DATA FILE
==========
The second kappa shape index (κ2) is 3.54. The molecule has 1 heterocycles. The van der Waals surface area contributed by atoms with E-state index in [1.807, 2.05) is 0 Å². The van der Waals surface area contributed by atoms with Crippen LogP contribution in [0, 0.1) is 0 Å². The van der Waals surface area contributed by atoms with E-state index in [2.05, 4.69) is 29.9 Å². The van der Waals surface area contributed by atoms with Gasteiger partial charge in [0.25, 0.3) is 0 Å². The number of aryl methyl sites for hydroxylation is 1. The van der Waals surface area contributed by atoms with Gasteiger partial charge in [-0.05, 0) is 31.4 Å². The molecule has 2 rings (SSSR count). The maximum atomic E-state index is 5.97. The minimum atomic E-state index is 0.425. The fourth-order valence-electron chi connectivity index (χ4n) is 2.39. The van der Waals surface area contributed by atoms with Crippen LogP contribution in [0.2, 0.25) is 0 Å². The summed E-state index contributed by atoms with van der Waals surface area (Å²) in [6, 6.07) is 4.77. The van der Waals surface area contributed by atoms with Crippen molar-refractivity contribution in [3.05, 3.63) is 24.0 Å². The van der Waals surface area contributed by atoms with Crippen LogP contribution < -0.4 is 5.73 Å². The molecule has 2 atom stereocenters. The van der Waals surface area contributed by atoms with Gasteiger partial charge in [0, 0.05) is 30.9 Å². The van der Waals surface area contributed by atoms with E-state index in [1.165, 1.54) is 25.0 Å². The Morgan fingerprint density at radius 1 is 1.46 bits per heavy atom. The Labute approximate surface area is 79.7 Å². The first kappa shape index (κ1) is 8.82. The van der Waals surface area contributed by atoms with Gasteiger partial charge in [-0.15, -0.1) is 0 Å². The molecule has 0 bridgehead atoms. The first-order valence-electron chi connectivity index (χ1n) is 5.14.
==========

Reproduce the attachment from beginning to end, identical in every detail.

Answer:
The second kappa shape index (κ2) is 3.54. The molecule has 1 heterocycles. The van der Waals surface area contributed by atoms with E-state index in [1.807, 2.05) is 0 Å². The van der Waals surface area contributed by atoms with Crippen LogP contribution in [0, 0.1) is 0 Å². The van der Waals surface area contributed by atoms with E-state index in [2.05, 4.69) is 29.9 Å². The van der Waals surface area contributed by atoms with Gasteiger partial charge in [0.25, 0.3) is 0 Å². The number of aryl methyl sites for hydroxylation is 1. The van der Waals surface area contributed by atoms with Gasteiger partial charge in [-0.05, 0) is 31.4 Å². The molecule has 2 rings (SSSR count). The maximum atomic E-state index is 5.97. The minimum atomic E-state index is 0.425. The fourth-order valence-electron chi connectivity index (χ4n) is 2.39. The van der Waals surface area contributed by atoms with Crippen LogP contribution in [0.2, 0.25) is 0 Å². The summed E-state index contributed by atoms with van der Waals surface area (Å²) in [6, 6.07) is 4.77. The van der Waals surface area contributed by atoms with Crippen molar-refractivity contribution in [3.05, 3.63) is 24.0 Å². The van der Waals surface area contributed by atoms with Crippen LogP contribution < -0.4 is 5.73 Å². The molecule has 2 atom stereocenters. The van der Waals surface area contributed by atoms with Gasteiger partial charge in [0, 0.05) is 30.9 Å². The van der Waals surface area contributed by atoms with E-state index in [1.165, 1.54) is 25.0 Å². The Morgan fingerprint density at radius 1 is 1.46 bits per heavy atom. The Labute approximate surface area is 79.7 Å². The first kappa shape index (κ1) is 8.82. The van der Waals surface area contributed by atoms with Gasteiger partial charge in [-0.15, -0.1) is 0 Å². The molecule has 0 bridgehead atoms. The first-order valence-electron chi connectivity index (χ1n) is 5.14.